Rachelle Venne talks about the new MMIW Report and the role of everyday Albertans

IAAW CEO Rachelle Venne. Photo courtesy Institute for the Advancement of Aboriginal Women.

By Chevi Rabbit, Local Journalism Initiative Reporter 

(ANNews) – Rachelle Venne is a proud Metis woman and the CEO Institute for the Advancement of Aboriginal Women with experience in the non-profit, corporate, and government sectors.

She was a member of End Poverty Edmonton’s Aboriginal Roundtable and Implementation Road Map Team and one of six Canadian NGO delegates selected to attend the UN Commission on the Status of Women in 2017.

Since March 5, 2020, Venne is the chair of the Alberta Joint Working Group on Missing and Murdered Women and Girls. In this capacity she has engaged with Indigenous community members, agencies, and organizations, and developed advice and recommendations to inform government actions.

The report contains many recommendations for the government but also for the important role of everyday Albertans. “It’s nice to see what the government will do and provide resources and a clear path, but the work is going to be done in the communities with a lot of like-minded people moving it forward,” said Venne.

She added that all Albertans will have their piece to do to create the much-desired social change of protecting missing and murdered Indigenous women, girls, and 2SLGBTQQIA+ people.

There is so much work to be done, including people you might not think of “from the pharmacist to the postman, everyone needs be aware of MMIW and be aware of what they can do,” said Venne.

The working group started on March 5, 2020, to December 23, 2021, and on January 5, 2022, the working group submitted their final report on missing and murdered Indigenous women, girls, and 2SLGBTQQIA+ people.

Venne was joined on the working group by three other Indigenous women, Josie Nepinak, executive director of the Awo Taan Healing Lodge, in Calgary; Lisa Higgerty, director of the Hinton Friendship Centre and co-chair of the Métis Women’s Council on Economic Security; and Suzanne Life-Yeomans, co-chair of the First Nations Women’s Council on Economic Security.

The MLAs that were involved in the working group included MLA Tracy Allard, MLA Laila Goodridge, MLA Whitney Issik, and MLA Martin Long.

In an interview with ANNews, MLA Martin Long for West Yellowhead explained, “The experience I had working on the recommendations was eye-opening, humbling and life-changing.  There were so many topics that we covered where the amazing Indigenous women who were part of the group graciously and patiently shared their histories, lives, and perspectives.”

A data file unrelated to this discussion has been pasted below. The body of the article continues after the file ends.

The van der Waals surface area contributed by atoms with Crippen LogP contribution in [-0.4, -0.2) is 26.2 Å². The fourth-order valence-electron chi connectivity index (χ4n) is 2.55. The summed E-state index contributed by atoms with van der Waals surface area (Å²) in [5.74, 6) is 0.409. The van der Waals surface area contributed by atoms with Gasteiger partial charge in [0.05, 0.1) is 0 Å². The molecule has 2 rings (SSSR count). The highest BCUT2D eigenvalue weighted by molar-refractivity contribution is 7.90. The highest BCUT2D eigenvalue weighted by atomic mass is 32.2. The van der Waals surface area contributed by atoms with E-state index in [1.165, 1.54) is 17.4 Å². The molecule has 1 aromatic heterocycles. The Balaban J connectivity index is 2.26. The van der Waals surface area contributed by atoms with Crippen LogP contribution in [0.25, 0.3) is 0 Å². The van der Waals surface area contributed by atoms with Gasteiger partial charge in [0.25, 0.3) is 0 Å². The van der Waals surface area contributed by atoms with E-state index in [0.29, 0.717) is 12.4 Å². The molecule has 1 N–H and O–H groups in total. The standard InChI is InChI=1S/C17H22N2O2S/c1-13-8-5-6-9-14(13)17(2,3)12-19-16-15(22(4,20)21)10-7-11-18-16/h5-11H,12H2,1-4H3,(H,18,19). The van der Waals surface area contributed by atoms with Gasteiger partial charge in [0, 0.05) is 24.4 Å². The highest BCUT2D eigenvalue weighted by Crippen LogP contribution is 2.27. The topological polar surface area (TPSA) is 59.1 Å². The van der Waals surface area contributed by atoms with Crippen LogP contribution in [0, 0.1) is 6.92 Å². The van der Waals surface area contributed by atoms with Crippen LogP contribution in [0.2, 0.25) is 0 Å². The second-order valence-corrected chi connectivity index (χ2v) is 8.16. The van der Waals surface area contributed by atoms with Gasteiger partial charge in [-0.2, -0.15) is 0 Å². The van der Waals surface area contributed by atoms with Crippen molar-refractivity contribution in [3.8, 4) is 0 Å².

“I have historically tried to understand the conversations I have had with Indigenous people through my own perspective. I learned through this working group that I can never truly understand unless I am considering the issues and conversations from an Indigenous perspective,” added Long.

He said, non-Indigenous communities should “take time to build relationships with our Indigenous brothers and sisters and be open to learning what historical events and circumstances have taken place.” Also understanding the Indigenous perspectives and shared histories, added Long.

“Taking the time to build a relationship with our Indigenous brothers and sisters and by being open to learning what historical events and circumstances have taken place to lead to the Indigenous perspectives that are shared with us,” added Long.

“The report contains over 100 recommended actions, and in the coming months the government will have to review and come out with their strategy… It is very comprehensive; the report covers many departments and stakeholders,” said Venne.

According to the GOA website, “Indigenous women in Canada are three times more likely to be victims of violence than non-Indigenous women. In Alberta, 206 Indigenous women were murdered between 1980 and 2012 – accounting for 28% of all female homicide victims in that time period.

“By addressing the calls for justice, we can build an Alberta where Indigenous women, girls, and 2SLGBTQQIA+ peoples are valued, respected, and are safe to lead lives filled with hope and promise.”

Venne explained there are many people that want to be part of the solution when it comes to missing and murdered Indigenous women, girls, and 2SLGBTQQIA+ people but they just don’t know where to help and how to begin.

She said, the work for raising awareness and supports regarding MMIW shouldn’t add any more pressure to women, especially women who are raising their families. “Women are working crazy hours, doing everything they can. These women can reach out to organization such as  IAAW and other support groups that are doing the work on MMIW, like you,” said Venne  (referring to me, Chevi Rabbit).

Venne is about spreading positivity through IAAW and the Esquao Awards – the largest gathering to honour Aboriginal Women in Canada. It is unique in that the community nominates the women, and IAAW coordinates the ceremony to honour them.

Venne says that through the Esquao Awards, “we are promoting positive stories and the strength, and beauty of women.”


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